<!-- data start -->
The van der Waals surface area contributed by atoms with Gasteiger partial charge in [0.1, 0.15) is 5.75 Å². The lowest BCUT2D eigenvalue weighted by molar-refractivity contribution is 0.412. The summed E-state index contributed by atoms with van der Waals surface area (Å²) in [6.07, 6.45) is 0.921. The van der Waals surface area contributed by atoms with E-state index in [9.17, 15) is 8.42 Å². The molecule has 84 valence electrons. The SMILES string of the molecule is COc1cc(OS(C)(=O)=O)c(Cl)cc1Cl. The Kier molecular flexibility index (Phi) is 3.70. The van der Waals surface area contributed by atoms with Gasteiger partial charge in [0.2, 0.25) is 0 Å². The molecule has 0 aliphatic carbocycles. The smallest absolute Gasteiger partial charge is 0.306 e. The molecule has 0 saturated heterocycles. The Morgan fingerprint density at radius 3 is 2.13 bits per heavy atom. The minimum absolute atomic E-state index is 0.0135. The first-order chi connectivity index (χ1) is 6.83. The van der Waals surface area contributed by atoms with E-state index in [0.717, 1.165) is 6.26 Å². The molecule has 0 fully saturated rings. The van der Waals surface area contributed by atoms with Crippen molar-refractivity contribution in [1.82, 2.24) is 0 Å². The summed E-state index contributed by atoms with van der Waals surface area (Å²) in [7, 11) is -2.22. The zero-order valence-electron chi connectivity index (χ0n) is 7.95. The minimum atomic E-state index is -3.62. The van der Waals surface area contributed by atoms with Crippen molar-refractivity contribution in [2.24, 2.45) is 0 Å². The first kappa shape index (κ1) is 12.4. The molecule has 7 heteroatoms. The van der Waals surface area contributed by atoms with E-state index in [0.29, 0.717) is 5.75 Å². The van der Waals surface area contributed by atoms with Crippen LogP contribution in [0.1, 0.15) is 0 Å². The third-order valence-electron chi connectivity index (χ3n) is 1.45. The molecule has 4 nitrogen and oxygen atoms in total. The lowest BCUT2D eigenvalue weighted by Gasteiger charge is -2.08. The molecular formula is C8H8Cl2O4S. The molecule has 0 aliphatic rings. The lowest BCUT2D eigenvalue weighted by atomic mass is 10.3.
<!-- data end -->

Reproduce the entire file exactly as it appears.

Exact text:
The van der Waals surface area contributed by atoms with Gasteiger partial charge in [0.1, 0.15) is 5.75 Å². The lowest BCUT2D eigenvalue weighted by molar-refractivity contribution is 0.412. The summed E-state index contributed by atoms with van der Waals surface area (Å²) in [6.07, 6.45) is 0.921. The van der Waals surface area contributed by atoms with E-state index in [9.17, 15) is 8.42 Å². The molecule has 84 valence electrons. The SMILES string of the molecule is COc1cc(OS(C)(=O)=O)c(Cl)cc1Cl. The Kier molecular flexibility index (Phi) is 3.70. The van der Waals surface area contributed by atoms with Gasteiger partial charge in [0.2, 0.25) is 0 Å². The molecule has 0 aliphatic carbocycles. The smallest absolute Gasteiger partial charge is 0.306 e. The molecule has 0 saturated heterocycles. The Morgan fingerprint density at radius 3 is 2.13 bits per heavy atom. The minimum absolute atomic E-state index is 0.0135. The first-order chi connectivity index (χ1) is 6.83. The van der Waals surface area contributed by atoms with E-state index in [0.717, 1.165) is 6.26 Å². The molecule has 0 fully saturated rings. The van der Waals surface area contributed by atoms with Crippen molar-refractivity contribution in [1.82, 2.24) is 0 Å². The summed E-state index contributed by atoms with van der Waals surface area (Å²) in [7, 11) is -2.22. The zero-order valence-electron chi connectivity index (χ0n) is 7.95. The minimum atomic E-state index is -3.62. The van der Waals surface area contributed by atoms with Crippen molar-refractivity contribution in [2.24, 2.45) is 0 Å². The first kappa shape index (κ1) is 12.4. The molecule has 7 heteroatoms. The van der Waals surface area contributed by atoms with E-state index in [0.29, 0.717) is 5.75 Å². The van der Waals surface area contributed by atoms with Crippen LogP contribution in [0.1, 0.15) is 0 Å². The third-order valence-electron chi connectivity index (χ3n) is 1.45. The molecule has 4 nitrogen and oxygen atoms in total. The lowest BCUT2D eigenvalue weighted by Gasteiger charge is -2.08. The molecular formula is C8H8Cl2O4S. The molecule has 0 aliphatic rings. The lowest BCUT2D eigenvalue weighted by atomic mass is 10.3.